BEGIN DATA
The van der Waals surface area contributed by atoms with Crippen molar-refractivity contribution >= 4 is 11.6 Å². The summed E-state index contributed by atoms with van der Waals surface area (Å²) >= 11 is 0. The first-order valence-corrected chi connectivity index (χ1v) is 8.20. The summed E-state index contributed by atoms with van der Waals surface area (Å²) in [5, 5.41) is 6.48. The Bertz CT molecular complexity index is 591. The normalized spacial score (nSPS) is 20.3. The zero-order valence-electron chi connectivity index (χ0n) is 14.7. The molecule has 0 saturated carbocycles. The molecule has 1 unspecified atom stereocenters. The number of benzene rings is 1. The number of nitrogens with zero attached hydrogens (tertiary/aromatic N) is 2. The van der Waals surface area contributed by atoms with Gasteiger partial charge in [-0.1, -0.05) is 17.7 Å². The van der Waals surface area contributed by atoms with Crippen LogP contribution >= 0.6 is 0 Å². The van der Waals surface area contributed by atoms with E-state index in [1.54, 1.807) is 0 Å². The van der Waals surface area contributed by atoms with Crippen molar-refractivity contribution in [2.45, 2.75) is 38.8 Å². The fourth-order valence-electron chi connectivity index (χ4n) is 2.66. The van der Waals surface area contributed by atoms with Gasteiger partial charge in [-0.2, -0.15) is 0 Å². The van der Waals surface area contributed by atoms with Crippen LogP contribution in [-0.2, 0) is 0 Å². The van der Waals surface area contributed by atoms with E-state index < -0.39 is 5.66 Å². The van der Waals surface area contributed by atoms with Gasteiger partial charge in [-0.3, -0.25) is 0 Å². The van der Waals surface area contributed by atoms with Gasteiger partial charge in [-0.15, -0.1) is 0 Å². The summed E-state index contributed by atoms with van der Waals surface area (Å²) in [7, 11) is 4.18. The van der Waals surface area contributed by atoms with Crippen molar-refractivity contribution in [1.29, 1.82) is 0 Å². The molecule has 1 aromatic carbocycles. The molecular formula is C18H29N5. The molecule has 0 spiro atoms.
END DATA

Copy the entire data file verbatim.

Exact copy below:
The van der Waals surface area contributed by atoms with Crippen molar-refractivity contribution >= 4 is 11.6 Å². The summed E-state index contributed by atoms with van der Waals surface area (Å²) >= 11 is 0. The first-order valence-corrected chi connectivity index (χ1v) is 8.20. The summed E-state index contributed by atoms with van der Waals surface area (Å²) in [5, 5.41) is 6.48. The Bertz CT molecular complexity index is 591. The normalized spacial score (nSPS) is 20.3. The zero-order valence-electron chi connectivity index (χ0n) is 14.7. The molecule has 0 saturated carbocycles. The molecule has 1 unspecified atom stereocenters. The number of benzene rings is 1. The number of nitrogens with zero attached hydrogens (tertiary/aromatic N) is 2. The van der Waals surface area contributed by atoms with Gasteiger partial charge in [-0.1, -0.05) is 17.7 Å². The van der Waals surface area contributed by atoms with Crippen LogP contribution >= 0.6 is 0 Å². The van der Waals surface area contributed by atoms with E-state index in [1.54, 1.807) is 0 Å². The van der Waals surface area contributed by atoms with Crippen molar-refractivity contribution in [2.45, 2.75) is 38.8 Å². The fourth-order valence-electron chi connectivity index (χ4n) is 2.66. The van der Waals surface area contributed by atoms with Gasteiger partial charge in [-0.2, -0.15) is 0 Å². The van der Waals surface area contributed by atoms with Crippen LogP contribution in [-0.2, 0) is 0 Å². The van der Waals surface area contributed by atoms with E-state index < -0.39 is 5.66 Å². The van der Waals surface area contributed by atoms with Gasteiger partial charge in [-0.3, -0.25) is 0 Å². The van der Waals surface area contributed by atoms with Gasteiger partial charge in [-0.15, -0.1) is 0 Å². The summed E-state index contributed by atoms with van der Waals surface area (Å²) in [7, 11) is 4.18. The van der Waals surface area contributed by atoms with Crippen molar-refractivity contribution in [1.29, 1.82) is 0 Å². The molecule has 1 aromatic carbocycles. The molecular formula is C18H29N5. The molecule has 0 spiro atoms.